Volume 5 Supplement 1
Foot loading of an African population
© Stolwijk et al; licensee BioMed Central Ltd. 2012
Published: 10 April 2012
In contrast to western countries, foot complaints are rare in Africa. This is remarkable, as most Africans load their feet significantly more; they walk many hours each day, often barefoot or with worn-out shoes. The reason why Africans can withstand such loading without developing foot complaints might be related to the way the foot is loaded. Therefore, foot shape and dynamic plantar pressure distribution of an African population was compared to a Caucasian population.
Materials and methods
The plantar pressure distribution of 77 persons from Malawi (Blantyre and surroundings) and 77 Dutch persons were measured using a USB (in Malawi) and 3D (in the Netherlands) Foot Scan® pressure plate (Rsscan Int.). None of the subjects reported foot complaints. The normalized  mean pressure (MP), peak pressure (PP) and pressure-time integral (PTI) as well as the Arch Index (AI) and the trajectory of the centre of pressure (COP) during the stance phase were calculated and compared between both groups. Standardized pictures were taken from the feet to assess the medial arch angle.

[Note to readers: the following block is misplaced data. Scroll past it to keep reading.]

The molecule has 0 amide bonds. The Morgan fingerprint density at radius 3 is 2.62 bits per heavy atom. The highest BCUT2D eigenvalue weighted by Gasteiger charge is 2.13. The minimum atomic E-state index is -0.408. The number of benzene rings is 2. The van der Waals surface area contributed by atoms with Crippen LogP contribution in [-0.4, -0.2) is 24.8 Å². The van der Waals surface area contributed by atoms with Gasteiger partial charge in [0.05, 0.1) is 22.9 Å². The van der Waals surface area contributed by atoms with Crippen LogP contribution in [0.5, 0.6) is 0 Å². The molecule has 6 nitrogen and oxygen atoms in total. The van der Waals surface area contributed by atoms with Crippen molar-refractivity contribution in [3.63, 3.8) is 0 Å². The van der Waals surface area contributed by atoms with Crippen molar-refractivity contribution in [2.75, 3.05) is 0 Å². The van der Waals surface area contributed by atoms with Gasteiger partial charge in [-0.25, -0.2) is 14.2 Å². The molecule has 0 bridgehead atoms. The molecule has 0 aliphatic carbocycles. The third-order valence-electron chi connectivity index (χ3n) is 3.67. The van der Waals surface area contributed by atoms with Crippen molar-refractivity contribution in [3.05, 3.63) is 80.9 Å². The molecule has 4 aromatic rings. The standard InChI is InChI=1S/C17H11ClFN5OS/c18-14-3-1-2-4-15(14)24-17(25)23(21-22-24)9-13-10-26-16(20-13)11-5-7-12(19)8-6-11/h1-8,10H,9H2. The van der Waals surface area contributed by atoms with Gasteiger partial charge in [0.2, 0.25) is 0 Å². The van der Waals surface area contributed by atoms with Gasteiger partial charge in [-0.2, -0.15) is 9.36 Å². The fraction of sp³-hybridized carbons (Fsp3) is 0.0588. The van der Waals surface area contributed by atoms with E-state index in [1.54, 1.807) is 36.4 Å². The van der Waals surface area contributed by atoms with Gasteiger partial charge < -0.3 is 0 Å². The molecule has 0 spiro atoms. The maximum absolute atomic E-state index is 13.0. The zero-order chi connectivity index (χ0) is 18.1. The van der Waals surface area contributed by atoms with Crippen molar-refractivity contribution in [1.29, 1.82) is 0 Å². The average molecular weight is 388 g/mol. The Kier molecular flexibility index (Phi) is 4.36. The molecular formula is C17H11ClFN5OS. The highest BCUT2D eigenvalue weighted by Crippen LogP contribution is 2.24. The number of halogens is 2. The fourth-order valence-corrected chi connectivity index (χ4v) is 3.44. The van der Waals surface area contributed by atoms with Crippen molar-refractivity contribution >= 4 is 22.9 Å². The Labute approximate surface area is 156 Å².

The MP, PP and PTI were significantly higher under the midfoot and lower under the heel and metatarsal head II and III for the Malawian group (p<0.007). Furthermore the AI was significantly higher in the Malawian group (mean 0.28 (SD 0.03) compared to the Dutch group (mean 0.21 (SD 0.06). The COP trajectory was situated more anteriorly during the first and last part of stance and more posteriorly during the middle part of the stance phase. In the Malawi group, the medial arch angle was significantly larger (p<0.05).
Africans have a different loading pattern compared to Caucasians, with less loading on the forefoot and heel and more contribution of the midfoot and toes during the roll off. This loading pattern generates a more equal distribution of pressure, which might help to prevent for foot complaints.
This article is published under license to BioMed Central Ltd. This is an Open Access article distributed under the terms of the Creative Commons Attribution License (http://creativecommons.org/licenses/by/2.0), which permits unrestricted use, distribution, and reproduction in any medium, provided the original work is properly cited.